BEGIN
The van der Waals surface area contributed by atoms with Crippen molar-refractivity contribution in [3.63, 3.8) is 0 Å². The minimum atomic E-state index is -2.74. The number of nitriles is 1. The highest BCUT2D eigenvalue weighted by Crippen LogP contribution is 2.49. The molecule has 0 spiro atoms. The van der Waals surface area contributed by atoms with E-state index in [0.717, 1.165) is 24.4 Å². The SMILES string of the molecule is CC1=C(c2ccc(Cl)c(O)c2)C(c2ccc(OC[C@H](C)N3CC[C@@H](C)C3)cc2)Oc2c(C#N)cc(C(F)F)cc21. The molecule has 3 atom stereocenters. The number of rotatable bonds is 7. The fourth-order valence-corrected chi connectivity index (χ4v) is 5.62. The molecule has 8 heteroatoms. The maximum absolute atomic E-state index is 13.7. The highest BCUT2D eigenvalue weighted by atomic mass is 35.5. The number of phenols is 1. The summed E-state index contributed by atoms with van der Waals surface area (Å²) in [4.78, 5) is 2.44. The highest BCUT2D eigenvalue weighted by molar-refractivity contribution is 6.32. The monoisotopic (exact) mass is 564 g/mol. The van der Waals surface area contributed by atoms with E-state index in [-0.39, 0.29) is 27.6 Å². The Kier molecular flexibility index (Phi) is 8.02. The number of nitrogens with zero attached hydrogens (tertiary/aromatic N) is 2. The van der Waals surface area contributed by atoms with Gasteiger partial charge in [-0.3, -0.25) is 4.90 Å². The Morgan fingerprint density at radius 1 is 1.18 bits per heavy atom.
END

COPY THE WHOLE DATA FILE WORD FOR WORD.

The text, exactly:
The van der Waals surface area contributed by atoms with Crippen molar-refractivity contribution in [3.63, 3.8) is 0 Å². The minimum atomic E-state index is -2.74. The number of nitriles is 1. The highest BCUT2D eigenvalue weighted by Crippen LogP contribution is 2.49. The molecule has 0 spiro atoms. The van der Waals surface area contributed by atoms with E-state index in [0.717, 1.165) is 24.4 Å². The SMILES string of the molecule is CC1=C(c2ccc(Cl)c(O)c2)C(c2ccc(OC[C@H](C)N3CC[C@@H](C)C3)cc2)Oc2c(C#N)cc(C(F)F)cc21. The molecule has 3 atom stereocenters. The number of rotatable bonds is 7. The fourth-order valence-corrected chi connectivity index (χ4v) is 5.62. The molecule has 8 heteroatoms. The maximum absolute atomic E-state index is 13.7. The highest BCUT2D eigenvalue weighted by atomic mass is 35.5. The number of phenols is 1. The summed E-state index contributed by atoms with van der Waals surface area (Å²) in [4.78, 5) is 2.44. The highest BCUT2D eigenvalue weighted by molar-refractivity contribution is 6.32. The monoisotopic (exact) mass is 564 g/mol. The van der Waals surface area contributed by atoms with E-state index in [-0.39, 0.29) is 27.6 Å². The Kier molecular flexibility index (Phi) is 8.02. The number of nitrogens with zero attached hydrogens (tertiary/aromatic N) is 2. The van der Waals surface area contributed by atoms with Gasteiger partial charge in [-0.3, -0.25) is 4.90 Å². The Morgan fingerprint density at radius 1 is 1.18 bits per heavy atom.